• Ask for letters of rec from teachers you know will write something good about you. Go for teachers you’ve known for more than a year and/or teachers who know you better.
    • After they’ve written your letter of rec, it is customary to give your teachers a gift. A gift card, food, or a personalized gift/memento are in order.
  • Your counselor is your best friend. Seriously. Be prepared to spend significant time in the counselor’s office or emailing your counselor. You’ll likely have a lot of questions about the whole college apps process and that’s ok. Your counselor has done it before and is there to help you. Plus, most colleges require a counselor letter of rec so you’ll need to get to know your counselor and your counselor will have to get to know you. Don’t be afraid to ask for help because it will significantly reduce your stress.
    • It is also encouraged to get your counselor a gift if you feel they’ve helped you a lot. It’s a nice gesture that shows you care.
  • Send your test scores in at least 3 weeks before the college’s application deadline. This is super important because some colleges refuse to look at your application if your test scores aren’t in on time *cough* UMich *cough*. Plan ahead. This is why it’s good to have your college apps done early so that you’re not scrambling to send colleges your test scores two days before the deadline. If you’re taking a test in October, make sure to put all the colleges you’re applying to on the list of where you want your scores to be sent to so that the colleges will get the score in time. I had friends who sent their scores in too late and had their application bumped from early action to regular decision at a somewhat selective school where when you applied made all the difference. Seriously, send your scores in early and be done with it.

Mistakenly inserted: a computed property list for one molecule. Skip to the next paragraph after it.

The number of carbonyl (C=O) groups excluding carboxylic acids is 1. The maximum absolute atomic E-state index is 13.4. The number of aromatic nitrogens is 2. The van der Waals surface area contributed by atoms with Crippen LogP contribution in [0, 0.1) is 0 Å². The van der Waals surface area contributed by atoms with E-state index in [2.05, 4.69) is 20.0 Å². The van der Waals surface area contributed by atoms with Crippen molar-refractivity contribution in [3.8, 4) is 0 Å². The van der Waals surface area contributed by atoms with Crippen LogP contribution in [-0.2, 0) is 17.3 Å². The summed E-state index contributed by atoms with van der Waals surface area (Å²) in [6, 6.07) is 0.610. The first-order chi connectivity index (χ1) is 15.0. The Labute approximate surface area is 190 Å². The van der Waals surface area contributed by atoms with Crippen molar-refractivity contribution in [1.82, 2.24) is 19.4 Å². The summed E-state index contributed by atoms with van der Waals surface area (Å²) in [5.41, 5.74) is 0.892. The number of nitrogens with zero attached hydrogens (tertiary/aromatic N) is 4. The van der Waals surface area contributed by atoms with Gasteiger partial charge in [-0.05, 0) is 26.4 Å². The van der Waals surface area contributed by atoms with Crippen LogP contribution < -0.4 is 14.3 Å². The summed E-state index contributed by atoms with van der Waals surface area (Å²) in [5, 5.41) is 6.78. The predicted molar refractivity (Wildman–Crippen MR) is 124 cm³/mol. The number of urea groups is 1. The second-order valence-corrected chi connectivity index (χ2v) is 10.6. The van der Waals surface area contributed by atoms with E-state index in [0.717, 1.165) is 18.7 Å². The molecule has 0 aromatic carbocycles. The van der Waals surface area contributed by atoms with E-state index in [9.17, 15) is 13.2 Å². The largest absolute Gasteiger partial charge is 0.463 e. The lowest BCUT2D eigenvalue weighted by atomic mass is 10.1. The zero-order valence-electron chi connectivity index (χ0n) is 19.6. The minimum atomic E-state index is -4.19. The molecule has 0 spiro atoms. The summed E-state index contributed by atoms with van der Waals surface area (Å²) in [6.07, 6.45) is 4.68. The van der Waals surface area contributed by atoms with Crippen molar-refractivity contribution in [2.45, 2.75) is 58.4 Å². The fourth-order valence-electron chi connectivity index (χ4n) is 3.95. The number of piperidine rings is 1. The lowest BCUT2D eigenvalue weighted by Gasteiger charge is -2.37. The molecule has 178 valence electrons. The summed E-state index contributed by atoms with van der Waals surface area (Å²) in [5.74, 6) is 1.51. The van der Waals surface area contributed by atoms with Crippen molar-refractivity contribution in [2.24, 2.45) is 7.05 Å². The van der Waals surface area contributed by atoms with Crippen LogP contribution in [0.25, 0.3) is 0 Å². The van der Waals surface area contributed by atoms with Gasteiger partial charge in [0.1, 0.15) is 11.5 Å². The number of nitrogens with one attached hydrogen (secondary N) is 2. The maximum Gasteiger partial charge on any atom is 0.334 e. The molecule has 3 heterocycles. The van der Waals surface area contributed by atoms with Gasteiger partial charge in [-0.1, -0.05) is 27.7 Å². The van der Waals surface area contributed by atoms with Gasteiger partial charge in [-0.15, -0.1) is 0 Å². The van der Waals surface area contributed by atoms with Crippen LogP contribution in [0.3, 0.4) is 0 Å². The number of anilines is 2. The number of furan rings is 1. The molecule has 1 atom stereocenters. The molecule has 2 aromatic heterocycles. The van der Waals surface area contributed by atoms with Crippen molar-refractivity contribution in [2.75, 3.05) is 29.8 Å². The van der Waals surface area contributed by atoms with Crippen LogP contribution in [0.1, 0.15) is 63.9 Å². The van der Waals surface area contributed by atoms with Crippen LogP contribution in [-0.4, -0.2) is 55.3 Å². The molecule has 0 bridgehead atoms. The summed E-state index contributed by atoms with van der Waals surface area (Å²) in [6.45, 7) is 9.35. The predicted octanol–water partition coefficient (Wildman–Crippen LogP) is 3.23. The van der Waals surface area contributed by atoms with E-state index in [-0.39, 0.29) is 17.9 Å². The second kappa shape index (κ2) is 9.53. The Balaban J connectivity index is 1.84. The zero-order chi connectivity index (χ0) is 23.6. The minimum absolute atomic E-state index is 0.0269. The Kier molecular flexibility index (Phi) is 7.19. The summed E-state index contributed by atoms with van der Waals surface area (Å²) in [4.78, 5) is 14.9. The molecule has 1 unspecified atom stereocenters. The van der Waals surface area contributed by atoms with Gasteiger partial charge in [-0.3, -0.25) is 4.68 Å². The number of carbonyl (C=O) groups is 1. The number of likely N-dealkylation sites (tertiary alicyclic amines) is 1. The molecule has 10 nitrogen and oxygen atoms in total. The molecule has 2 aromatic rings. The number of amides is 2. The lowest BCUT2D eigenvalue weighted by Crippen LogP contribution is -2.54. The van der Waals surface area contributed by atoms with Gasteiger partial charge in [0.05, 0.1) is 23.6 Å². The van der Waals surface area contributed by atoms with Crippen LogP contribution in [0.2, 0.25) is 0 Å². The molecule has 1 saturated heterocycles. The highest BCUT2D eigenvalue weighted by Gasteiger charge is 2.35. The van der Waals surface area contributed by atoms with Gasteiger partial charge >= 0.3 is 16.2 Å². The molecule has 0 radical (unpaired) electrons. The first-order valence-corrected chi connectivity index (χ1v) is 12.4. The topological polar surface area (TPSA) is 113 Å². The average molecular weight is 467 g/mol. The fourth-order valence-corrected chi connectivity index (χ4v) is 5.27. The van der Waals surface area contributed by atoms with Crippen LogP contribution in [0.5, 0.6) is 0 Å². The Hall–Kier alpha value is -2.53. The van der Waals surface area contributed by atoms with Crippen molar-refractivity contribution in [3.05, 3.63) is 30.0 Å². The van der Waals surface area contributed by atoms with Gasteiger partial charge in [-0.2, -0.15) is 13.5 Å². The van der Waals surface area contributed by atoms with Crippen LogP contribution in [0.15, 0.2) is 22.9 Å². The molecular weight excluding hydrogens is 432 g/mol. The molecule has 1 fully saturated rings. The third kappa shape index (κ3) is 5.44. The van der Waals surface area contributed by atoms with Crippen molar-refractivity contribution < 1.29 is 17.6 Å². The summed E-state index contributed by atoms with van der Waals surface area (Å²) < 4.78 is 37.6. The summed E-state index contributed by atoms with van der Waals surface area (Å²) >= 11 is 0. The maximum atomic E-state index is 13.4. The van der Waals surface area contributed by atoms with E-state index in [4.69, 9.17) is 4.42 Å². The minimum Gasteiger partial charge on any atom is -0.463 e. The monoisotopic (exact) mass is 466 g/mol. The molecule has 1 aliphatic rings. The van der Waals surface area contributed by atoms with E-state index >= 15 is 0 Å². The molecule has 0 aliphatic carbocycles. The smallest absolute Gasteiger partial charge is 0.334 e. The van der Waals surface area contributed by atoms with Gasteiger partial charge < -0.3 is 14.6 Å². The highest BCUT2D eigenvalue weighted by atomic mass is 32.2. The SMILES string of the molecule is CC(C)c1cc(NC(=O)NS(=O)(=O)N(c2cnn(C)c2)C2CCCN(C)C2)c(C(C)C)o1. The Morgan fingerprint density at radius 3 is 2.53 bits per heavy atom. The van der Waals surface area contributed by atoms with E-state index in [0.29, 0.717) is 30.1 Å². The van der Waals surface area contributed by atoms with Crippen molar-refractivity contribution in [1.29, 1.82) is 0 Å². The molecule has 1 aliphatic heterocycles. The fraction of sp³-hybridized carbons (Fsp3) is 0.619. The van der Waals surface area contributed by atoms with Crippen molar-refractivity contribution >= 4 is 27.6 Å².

• Most colleges won’t look at an unofficial score report so send the official one at all times. Don’t send paper score reports. We’re not in the 1920s.
    • If you’ve done all this but your scores will still be late, contact your college’s admissions office and let them know which brings me to my next point.
  • If you can’t find something on the college’s website or can’t find an answer to a question you have, contact the admissions office! The admissions office can give you the best answers to your questions and can help alleviate any concerns you have. Just make sure not to badger the admissions office because some colleges keep track of how many times you contact them and it can work in your disadvantage.
    • Don’t have your parents call in because it makes you look bad. You’re old enough to call someone and ask them a few questions.
  • Start looking for scholarships early. Preferably in the fall. Most of the big and prestigious scholarships have early deadlines and you don’t want to miss them. Finding the scholarships you want to apply to early gives you enough time to write the essays and get the other materials needed. 
  • Don’t compare yourself to others. There’s no point and it causes unnecessary stress. Be confident in yourself and your application and don’t worry about where others have applied/gotten in to or about what others have put on their applications. 

These are just a few points that I thought were worth mentioning. Good luck! Senior year will be over before you know it so enjoy it :)